The report establishes relevancy of primary education enrollment to secondary education enrolment. Moreover, the study establishes the correlation between the percentages of secondary school enrollment to GNP per capital level in a respective country. The essence of the report is to establish that how level of education contributes to GNP per capita of a country.

Data Presentation

The report accesses World Bank Database to collect data on enrollment ratio and net enrollment ratio of relevant age group in primary, secondary and tertiary education between 1980 and 1997. Moreover, the report collects data of all countries income level, and the data consist of primary and secondary education enrollment for low-income countries, lower middle countries, upper middle and high-income countries. However, the report excludes India and China from the analysis because these two countries consist of one-third of all people in the planet. Including them in the data collected can distort the analysis. The data on Gross National Product of all countries reveals the average percentage annual growth between 1997 and 1998. Based on the data collected, estimated GNP per capita income for low-income countries was $760 or less. The GNP per capita of lower-middle income country was between $761 and $3,030. Estimated GNP per capita of middle-income country was between $3,031 and $9,360. However, estimated GNP per capita for high-income country was $9,361 or more.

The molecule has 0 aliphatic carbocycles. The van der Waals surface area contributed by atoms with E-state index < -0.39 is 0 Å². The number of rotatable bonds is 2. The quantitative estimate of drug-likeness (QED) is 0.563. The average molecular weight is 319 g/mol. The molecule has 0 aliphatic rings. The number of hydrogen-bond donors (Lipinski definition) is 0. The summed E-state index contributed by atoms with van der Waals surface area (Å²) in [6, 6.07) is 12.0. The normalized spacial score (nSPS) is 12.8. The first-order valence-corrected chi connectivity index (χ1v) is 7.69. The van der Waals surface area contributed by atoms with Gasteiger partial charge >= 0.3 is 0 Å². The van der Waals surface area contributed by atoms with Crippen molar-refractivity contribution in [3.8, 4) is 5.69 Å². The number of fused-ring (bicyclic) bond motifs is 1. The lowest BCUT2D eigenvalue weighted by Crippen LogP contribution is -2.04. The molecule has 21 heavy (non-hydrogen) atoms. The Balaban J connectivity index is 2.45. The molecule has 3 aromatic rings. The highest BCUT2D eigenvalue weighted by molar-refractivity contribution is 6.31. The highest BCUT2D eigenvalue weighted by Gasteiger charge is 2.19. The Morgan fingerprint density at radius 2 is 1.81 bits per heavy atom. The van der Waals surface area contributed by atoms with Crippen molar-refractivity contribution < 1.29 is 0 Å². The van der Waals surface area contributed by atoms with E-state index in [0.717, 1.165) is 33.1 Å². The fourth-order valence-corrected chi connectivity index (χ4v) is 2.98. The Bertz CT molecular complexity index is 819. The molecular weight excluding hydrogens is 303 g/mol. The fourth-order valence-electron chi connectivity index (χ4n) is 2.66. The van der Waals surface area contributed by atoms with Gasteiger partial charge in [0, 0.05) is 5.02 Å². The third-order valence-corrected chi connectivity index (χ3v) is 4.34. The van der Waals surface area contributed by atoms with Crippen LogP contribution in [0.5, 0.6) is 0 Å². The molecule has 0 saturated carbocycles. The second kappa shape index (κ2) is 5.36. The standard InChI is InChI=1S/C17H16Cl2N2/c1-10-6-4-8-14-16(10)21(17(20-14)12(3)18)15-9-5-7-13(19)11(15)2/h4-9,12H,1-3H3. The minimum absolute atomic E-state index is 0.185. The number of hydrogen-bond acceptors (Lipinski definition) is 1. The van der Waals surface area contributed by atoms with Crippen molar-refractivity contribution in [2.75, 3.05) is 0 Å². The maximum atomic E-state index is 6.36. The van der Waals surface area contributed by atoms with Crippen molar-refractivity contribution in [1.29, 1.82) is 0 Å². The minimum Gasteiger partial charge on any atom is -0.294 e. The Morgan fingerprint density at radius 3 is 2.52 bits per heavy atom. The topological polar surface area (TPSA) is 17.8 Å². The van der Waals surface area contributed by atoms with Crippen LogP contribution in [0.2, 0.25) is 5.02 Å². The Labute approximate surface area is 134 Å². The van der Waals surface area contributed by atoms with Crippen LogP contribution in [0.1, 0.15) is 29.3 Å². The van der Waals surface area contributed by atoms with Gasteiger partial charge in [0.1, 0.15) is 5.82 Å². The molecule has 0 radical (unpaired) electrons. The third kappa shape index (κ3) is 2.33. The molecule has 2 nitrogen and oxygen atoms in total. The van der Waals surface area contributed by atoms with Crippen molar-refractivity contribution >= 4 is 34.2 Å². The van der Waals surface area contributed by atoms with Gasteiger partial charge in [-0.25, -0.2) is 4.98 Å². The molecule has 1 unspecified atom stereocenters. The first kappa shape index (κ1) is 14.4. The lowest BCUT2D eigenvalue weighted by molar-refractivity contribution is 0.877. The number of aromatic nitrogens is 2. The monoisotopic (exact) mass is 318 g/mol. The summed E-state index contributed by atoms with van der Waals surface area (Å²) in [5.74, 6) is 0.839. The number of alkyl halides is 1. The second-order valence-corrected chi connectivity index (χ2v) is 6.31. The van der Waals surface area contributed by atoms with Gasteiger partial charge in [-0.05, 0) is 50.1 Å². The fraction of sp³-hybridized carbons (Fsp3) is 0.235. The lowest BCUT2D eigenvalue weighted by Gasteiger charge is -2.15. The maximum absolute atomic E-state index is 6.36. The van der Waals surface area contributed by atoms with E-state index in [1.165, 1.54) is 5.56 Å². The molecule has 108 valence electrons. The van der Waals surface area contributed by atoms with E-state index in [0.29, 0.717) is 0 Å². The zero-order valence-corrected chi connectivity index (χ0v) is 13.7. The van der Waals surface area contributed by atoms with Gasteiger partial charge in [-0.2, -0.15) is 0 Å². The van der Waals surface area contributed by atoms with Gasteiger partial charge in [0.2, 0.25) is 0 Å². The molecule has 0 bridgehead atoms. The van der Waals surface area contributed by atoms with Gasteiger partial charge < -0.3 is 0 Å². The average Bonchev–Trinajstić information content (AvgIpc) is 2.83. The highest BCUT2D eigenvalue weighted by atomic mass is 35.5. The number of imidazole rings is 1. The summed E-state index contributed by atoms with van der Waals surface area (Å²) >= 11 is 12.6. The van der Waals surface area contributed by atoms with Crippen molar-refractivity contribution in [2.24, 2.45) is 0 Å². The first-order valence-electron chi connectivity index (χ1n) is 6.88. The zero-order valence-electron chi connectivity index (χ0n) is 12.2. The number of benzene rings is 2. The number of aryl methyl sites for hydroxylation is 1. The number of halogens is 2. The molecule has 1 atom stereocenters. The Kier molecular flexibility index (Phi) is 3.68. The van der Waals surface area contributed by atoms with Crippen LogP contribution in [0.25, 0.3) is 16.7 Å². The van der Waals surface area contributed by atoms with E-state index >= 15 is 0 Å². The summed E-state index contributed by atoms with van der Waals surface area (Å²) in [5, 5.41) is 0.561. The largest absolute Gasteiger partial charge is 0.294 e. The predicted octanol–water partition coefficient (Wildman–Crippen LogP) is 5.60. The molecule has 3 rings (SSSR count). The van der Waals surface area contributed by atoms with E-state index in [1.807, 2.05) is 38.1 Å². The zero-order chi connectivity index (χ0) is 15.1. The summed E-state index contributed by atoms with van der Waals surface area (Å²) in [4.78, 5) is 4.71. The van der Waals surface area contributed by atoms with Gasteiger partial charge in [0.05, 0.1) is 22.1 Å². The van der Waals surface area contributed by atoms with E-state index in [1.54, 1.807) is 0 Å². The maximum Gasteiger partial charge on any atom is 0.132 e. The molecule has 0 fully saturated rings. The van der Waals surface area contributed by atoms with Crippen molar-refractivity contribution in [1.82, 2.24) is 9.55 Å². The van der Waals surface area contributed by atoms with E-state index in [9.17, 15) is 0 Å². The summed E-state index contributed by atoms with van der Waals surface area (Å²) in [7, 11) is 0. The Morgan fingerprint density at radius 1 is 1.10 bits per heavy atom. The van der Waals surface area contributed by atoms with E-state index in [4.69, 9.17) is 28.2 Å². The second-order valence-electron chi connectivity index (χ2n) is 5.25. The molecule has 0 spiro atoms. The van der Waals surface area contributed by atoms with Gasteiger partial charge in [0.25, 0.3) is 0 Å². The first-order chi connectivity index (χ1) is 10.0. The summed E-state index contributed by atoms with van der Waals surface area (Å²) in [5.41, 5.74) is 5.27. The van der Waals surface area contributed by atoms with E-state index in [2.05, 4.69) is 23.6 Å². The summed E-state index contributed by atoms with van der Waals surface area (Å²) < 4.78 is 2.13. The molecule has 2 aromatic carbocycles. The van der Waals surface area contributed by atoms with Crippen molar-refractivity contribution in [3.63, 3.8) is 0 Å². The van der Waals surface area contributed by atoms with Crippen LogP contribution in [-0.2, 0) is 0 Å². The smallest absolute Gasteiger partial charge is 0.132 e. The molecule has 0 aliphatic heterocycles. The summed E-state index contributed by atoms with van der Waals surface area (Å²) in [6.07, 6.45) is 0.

Analysis

The deleted countries from the list of countries are

"Angola, Bangladesh, Bolivia, Guinea Bissau Haiti, Honduras, Bosnia & Herzegovina, Burkina Faso, Central African Republic, Cuba, Ghana, Iraq, Jamaica, Korea, Dem. Rep. Kuwait, Libya, Myanmar, Omar, Pakistan, Puerto Rico, Rwanda, Sierra Leone, Turkmenistan, Ukraine, West Bank and Gaza and Yugoslavia, FR." (World Bank, 1998).

Major reason for deleting these countries from the analysis is that they do not have data of either GNP or data on primary or secondary education.

The relationships between primary education enrolment and GNP per capital of low income, middle and high-income country reveals that education at primary level does not have a tangible effect on the income level of country. As being revealed Fig 1, a small difference in percentage enrollment in primary school level has a great difference in the income of various countries.

Fig 1: GNP vs. Primary Enrollment